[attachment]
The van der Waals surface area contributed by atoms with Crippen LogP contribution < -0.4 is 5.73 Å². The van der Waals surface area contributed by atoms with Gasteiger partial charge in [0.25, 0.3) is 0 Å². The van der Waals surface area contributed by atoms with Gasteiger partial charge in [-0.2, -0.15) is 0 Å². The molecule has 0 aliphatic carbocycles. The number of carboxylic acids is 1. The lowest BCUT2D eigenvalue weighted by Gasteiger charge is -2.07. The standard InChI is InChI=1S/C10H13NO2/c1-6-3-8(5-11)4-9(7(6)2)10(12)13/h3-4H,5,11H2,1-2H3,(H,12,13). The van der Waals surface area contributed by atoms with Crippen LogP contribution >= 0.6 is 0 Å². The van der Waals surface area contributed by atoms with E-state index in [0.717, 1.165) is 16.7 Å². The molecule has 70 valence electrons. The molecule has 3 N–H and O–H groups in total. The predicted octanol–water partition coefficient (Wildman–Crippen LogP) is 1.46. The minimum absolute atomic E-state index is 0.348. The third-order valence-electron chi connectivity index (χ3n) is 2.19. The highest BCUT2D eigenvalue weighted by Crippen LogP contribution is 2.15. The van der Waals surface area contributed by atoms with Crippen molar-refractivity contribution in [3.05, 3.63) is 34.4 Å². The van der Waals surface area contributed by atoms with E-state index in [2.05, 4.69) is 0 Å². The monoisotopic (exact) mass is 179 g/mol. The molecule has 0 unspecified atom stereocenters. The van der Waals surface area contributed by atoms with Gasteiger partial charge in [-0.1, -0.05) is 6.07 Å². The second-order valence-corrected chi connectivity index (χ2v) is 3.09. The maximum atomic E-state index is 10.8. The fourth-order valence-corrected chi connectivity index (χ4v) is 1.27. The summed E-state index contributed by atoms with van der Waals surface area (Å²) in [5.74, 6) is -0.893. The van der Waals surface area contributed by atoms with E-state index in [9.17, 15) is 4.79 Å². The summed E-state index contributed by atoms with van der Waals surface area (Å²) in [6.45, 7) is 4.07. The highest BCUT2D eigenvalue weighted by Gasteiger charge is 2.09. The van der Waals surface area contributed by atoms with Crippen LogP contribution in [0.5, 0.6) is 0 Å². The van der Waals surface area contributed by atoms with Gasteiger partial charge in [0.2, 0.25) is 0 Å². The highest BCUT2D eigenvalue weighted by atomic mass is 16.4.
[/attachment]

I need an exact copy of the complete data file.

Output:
The van der Waals surface area contributed by atoms with Crippen LogP contribution < -0.4 is 5.73 Å². The van der Waals surface area contributed by atoms with Gasteiger partial charge in [0.25, 0.3) is 0 Å². The van der Waals surface area contributed by atoms with Gasteiger partial charge in [-0.2, -0.15) is 0 Å². The molecule has 0 aliphatic carbocycles. The number of carboxylic acids is 1. The lowest BCUT2D eigenvalue weighted by Gasteiger charge is -2.07. The standard InChI is InChI=1S/C10H13NO2/c1-6-3-8(5-11)4-9(7(6)2)10(12)13/h3-4H,5,11H2,1-2H3,(H,12,13). The van der Waals surface area contributed by atoms with Crippen LogP contribution >= 0.6 is 0 Å². The van der Waals surface area contributed by atoms with E-state index in [0.717, 1.165) is 16.7 Å². The molecule has 70 valence electrons. The molecule has 3 N–H and O–H groups in total. The predicted octanol–water partition coefficient (Wildman–Crippen LogP) is 1.46. The minimum absolute atomic E-state index is 0.348. The third-order valence-electron chi connectivity index (χ3n) is 2.19. The highest BCUT2D eigenvalue weighted by Crippen LogP contribution is 2.15. The van der Waals surface area contributed by atoms with Crippen molar-refractivity contribution in [3.05, 3.63) is 34.4 Å². The van der Waals surface area contributed by atoms with E-state index in [2.05, 4.69) is 0 Å². The monoisotopic (exact) mass is 179 g/mol. The molecule has 0 unspecified atom stereocenters. The van der Waals surface area contributed by atoms with Gasteiger partial charge in [-0.1, -0.05) is 6.07 Å². The second-order valence-corrected chi connectivity index (χ2v) is 3.09. The maximum atomic E-state index is 10.8. The fourth-order valence-corrected chi connectivity index (χ4v) is 1.27. The summed E-state index contributed by atoms with van der Waals surface area (Å²) in [5.74, 6) is -0.893. The van der Waals surface area contributed by atoms with E-state index in [9.17, 15) is 4.79 Å². The summed E-state index contributed by atoms with van der Waals surface area (Å²) in [6.45, 7) is 4.07. The highest BCUT2D eigenvalue weighted by Gasteiger charge is 2.09. The van der Waals surface area contributed by atoms with Crippen LogP contribution in [0.5, 0.6) is 0 Å². The van der Waals surface area contributed by atoms with Gasteiger partial charge in [0.2, 0.25) is 0 Å². The highest BCUT2D eigenvalue weighted by atomic mass is 16.4.